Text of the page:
Many of us with addictions and mental health issues share in common a tendency to carry within us deeply disempowering limiting beliefs. While everyone’s beliefs are going to be unique to them, there are some limiting beliefs that many of us share – that we’re not good enough, that we are shameful, bad people undeserving of love, that we are destined to fail, that we’re too weak to heal ourselves. These beliefs stifle our potential, hinder our progress and keep us locked in cycles of self-destructiveness and self-disempowerment. Where do our limiting beliefs come from?
Very often our traumatic experiences have caused us to believe we are inherently unworthy. If we were abused or neglected, we often internalize this as evidence of our inadequacy. We might believe the hurtful, untrue, cruel things our abusers told us about ourselves. We interpret our trauma as meaning that we did something wrong, that we aren’t good or lovable.
Many of us grew up in homes full of criticism and judgment. Whether the critical comments were directed at us or at other people, we can internalize this criticism and become overly critical of ourselves. The way we’re treated in our formative years can become the foundation for our self-esteem and self-worth. The way other people speak to us can form the basis of our self-talk, how we process things, how we talk to ourselves, how we comfort and nurture ourselves. When we are growing up, we haven’t yet acquired the perspective that other people’s hurtful words are very often a reflection of their own inner pain, not of our shortcomings. We don’t understand yet that we shouldn’t take their unkindness personally.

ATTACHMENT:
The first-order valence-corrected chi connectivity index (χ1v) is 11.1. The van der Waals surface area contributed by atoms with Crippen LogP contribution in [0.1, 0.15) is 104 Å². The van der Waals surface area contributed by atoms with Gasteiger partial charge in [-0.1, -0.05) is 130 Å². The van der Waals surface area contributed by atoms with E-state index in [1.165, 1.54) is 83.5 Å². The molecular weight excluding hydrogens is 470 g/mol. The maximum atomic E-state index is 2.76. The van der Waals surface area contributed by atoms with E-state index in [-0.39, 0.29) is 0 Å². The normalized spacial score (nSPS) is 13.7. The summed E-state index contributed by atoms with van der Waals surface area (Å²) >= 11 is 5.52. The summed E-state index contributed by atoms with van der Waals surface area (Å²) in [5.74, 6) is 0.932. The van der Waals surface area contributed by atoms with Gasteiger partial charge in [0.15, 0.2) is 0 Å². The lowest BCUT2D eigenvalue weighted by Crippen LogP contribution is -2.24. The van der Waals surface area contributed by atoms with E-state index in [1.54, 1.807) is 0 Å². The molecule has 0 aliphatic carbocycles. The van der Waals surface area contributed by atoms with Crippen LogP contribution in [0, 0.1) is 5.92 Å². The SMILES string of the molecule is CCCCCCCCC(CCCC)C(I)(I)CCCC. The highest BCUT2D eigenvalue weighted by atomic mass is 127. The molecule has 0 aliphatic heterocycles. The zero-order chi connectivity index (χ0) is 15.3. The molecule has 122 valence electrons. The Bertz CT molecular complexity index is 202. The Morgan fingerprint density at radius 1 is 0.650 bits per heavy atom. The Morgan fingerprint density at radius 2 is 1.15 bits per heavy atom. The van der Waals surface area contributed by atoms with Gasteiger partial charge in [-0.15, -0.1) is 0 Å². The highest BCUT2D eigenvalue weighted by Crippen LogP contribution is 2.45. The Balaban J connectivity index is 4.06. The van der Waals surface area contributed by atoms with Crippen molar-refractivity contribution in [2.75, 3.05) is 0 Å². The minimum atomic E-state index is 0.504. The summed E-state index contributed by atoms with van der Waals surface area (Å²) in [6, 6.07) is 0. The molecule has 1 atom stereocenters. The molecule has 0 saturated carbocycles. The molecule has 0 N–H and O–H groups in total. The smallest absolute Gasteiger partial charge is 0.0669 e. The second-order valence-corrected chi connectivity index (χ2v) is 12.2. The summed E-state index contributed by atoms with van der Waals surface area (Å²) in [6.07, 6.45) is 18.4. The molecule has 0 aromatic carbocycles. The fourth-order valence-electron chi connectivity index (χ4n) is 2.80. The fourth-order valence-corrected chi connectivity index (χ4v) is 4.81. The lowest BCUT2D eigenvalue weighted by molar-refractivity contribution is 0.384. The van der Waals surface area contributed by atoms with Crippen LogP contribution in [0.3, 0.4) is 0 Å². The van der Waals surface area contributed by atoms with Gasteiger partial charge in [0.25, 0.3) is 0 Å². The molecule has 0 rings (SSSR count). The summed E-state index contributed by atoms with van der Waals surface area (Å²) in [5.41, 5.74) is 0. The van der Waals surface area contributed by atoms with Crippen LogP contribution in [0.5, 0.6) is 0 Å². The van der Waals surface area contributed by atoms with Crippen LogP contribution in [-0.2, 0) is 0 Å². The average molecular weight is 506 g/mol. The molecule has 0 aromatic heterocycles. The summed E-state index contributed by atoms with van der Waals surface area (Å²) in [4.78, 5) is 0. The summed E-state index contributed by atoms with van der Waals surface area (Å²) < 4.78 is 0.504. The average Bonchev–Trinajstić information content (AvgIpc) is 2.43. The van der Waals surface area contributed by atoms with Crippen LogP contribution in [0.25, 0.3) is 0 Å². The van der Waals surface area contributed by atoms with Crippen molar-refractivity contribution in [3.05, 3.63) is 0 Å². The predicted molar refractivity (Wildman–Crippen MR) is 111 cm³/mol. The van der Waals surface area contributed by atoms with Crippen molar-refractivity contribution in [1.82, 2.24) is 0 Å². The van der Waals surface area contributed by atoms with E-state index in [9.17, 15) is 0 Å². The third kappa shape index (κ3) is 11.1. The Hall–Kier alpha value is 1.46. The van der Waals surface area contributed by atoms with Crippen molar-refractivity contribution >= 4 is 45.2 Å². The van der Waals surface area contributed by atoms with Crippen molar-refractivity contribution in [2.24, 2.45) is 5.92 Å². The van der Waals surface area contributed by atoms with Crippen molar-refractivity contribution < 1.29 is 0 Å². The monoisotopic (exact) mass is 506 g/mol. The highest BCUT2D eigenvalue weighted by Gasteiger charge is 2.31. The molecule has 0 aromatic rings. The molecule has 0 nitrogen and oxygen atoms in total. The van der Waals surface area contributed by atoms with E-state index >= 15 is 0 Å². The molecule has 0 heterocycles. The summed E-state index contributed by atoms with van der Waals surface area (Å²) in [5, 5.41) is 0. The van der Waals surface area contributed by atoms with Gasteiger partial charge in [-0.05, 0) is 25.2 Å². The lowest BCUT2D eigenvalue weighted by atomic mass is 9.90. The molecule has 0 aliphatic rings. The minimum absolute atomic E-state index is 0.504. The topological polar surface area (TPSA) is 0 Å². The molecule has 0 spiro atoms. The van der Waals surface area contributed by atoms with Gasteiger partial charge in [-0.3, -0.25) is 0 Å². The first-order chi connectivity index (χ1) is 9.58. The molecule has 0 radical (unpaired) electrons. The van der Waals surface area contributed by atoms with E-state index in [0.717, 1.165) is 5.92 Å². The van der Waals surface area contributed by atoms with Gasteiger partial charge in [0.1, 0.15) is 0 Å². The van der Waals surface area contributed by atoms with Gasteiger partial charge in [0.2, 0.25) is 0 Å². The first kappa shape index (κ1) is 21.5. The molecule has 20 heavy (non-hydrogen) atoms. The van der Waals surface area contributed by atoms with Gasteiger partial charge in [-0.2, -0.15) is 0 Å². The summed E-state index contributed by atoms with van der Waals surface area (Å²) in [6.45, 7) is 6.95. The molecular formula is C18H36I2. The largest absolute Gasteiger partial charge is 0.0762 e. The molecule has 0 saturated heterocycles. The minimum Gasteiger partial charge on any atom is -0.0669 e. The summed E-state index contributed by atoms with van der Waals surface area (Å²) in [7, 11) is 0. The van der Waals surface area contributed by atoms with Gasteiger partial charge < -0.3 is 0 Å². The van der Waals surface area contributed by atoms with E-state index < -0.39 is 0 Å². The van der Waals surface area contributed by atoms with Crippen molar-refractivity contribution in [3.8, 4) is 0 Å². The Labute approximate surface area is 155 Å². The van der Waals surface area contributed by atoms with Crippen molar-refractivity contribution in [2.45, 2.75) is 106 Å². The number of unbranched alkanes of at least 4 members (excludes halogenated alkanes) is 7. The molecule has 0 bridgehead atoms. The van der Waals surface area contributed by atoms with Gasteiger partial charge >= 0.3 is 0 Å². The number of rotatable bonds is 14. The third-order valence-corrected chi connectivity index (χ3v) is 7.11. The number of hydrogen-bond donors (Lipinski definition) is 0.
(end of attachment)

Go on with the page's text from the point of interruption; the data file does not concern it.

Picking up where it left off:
Culturally we seem to thrive on competition, on judging each other, and on belittling one another in order to make ourselves feel better. These are a direct manifestation of our inability to heal our own inner pain, but before we understand this, we allow ourselves to absorb these very destructive ways of relating to each other. Societally we favor division over compassion. We prioritize self-determination over community. All of this can result in our believing harmful limiting beliefs that hold us back rather than serving us in moving forward.
Working to heal ourselves means looking at why we developed the limiting beliefs that are contributing to our mental and emotional health issues, and analyzing where they came from in the first place.
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